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Rapido v56

Dan t smart

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Returning to your September inquiry about a V56’s ‘winterisation’, I note that (like the Campereve Magellan I mentioned then) the insulation is described on Rapido’s 2016 website as "XHP Xtreme Hybrid Protect insulation = Polyurethane and Polyether complex with aluminium sheet”.


There’s a lot of information about the V56 on Rapido’s website, but I suggest you check VERY carefully with a knowledgeable Rapido dealership exactly what the latest standard UK specification is.


There’s a video review of the Ducato X250-based version here




that should give you an adequate pros-&-cons overview. Some changes will have been made since then (eg. Rapido’s optional frontal treatment was dropped when the Ducato X290 was introduced) but what applied (good or bad) in 2010 will mostly still be relevant.


One forum member bought a V56 in March 2014




Ralph’s last logon was at the end of April this year, so he may have lost interest in this forum. But you might get lucky if you send him a PM message asking for his ownership experiences.


My own coachbuilt Rapido 640’s interior seems fairly well put together, though covering every screw-hole (and there are many, many of these) with an adhesive disk could offend a joinery purist. The V56 (like the 640) has just one 230V socket, which is decidedly parsimonious. It would be possible to add extra sockets, but not necessarily easily. If you wanted more a Rapido dealership might be prepared to add them at a price.


Not sure there’s much else to say - it’s a 5.99m-long Ducato panel-van conversion and (except for the gas-locker’s position) fairly conventional.

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I've got a Campereve 643 (the only one in the UK, I believe) picked it up in June. Its an identical layout to the Rapido V55. The insulation is pretty basic vs a coachbuilt, its 2 layers of an adhesive backed, aluminium foiled 3mm foam material. Its been pretty liberally applied to the panels of the van - although in some tricky area's there is not much.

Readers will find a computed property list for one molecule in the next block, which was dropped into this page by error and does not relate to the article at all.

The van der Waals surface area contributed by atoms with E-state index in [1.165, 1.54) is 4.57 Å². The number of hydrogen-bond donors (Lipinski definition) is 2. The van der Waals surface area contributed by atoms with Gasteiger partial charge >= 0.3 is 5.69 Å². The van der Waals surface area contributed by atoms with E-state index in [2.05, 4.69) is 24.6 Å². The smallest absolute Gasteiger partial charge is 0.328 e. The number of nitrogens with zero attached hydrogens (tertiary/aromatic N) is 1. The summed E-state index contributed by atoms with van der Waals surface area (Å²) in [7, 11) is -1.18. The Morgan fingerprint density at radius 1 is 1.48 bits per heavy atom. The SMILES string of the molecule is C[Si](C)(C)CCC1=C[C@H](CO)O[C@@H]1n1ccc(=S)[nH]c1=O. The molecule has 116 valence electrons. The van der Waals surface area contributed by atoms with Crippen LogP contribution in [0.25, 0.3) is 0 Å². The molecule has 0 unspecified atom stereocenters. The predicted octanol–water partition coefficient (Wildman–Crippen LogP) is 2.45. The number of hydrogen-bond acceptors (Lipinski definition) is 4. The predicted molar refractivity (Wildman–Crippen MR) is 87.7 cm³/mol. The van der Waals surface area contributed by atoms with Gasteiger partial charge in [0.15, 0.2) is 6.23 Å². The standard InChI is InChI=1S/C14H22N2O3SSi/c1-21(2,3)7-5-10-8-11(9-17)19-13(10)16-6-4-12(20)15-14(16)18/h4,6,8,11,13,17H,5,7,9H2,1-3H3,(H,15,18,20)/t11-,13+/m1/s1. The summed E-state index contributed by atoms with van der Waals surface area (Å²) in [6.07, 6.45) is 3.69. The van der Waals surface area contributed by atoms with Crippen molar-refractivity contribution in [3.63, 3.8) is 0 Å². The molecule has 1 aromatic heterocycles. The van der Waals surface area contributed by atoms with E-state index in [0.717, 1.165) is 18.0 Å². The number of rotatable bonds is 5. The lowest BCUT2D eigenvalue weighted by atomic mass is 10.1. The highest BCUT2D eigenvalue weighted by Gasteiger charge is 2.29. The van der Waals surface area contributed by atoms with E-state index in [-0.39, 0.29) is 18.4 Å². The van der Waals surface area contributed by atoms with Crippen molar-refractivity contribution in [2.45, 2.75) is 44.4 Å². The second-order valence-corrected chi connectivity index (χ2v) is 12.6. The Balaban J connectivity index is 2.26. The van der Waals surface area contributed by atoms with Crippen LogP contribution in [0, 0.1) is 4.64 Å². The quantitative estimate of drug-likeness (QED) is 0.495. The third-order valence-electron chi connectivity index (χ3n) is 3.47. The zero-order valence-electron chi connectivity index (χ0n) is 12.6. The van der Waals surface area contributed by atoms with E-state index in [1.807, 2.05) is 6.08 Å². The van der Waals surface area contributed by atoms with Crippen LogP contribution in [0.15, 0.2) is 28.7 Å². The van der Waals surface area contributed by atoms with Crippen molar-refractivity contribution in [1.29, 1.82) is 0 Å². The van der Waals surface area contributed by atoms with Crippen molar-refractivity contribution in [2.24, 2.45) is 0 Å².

Tricky area's would be the front doors, and in the back where the light clusters are. Additionally, some easy-to-insulate areas have nothing. The panels covering the back doors have a thin foam lining on the back, but there is nothing actually within the rear doors. I will likely sort this myself. I have not yet looked at the sliding door, but I have a feeling this is the same. Thankfully the bits missed are the easiest bits for a DIY fix-up.


Looking behind the fridge, I see floor to ceiling insulation, ditto behind the water tank and gas locker etc. In the floor there is a good 25mm of closed-cell foam, ditto the roof.


On the subject of water, the water pipes generally follow the blown air heater pipes, and a blown air pipe is visible inside the cassette toilet door. The only place that I think could be an issue is around the fresh tank which is on the UK offside at the rear under the bed. There is insulation down the back of it. but no heat-source. I shall likely sort this by adding a junction to the toilet room blown-air feed.


Waste wise, the tank is underslung centrally located and insulated, all the waste pipes drop through the floor and directly into the tank - no horizontal traverses under the van. Additionally, a blown air heater outlet goes straight down through the floor and into the insulating jacket around the waste tank.


To see if the Rapido is about the same, take the seat squab of the rear travel seat and lift up the flap, and remove the wooden insert. Now look towards the side of the van - you should see the alu backed foam stuck to the side panel.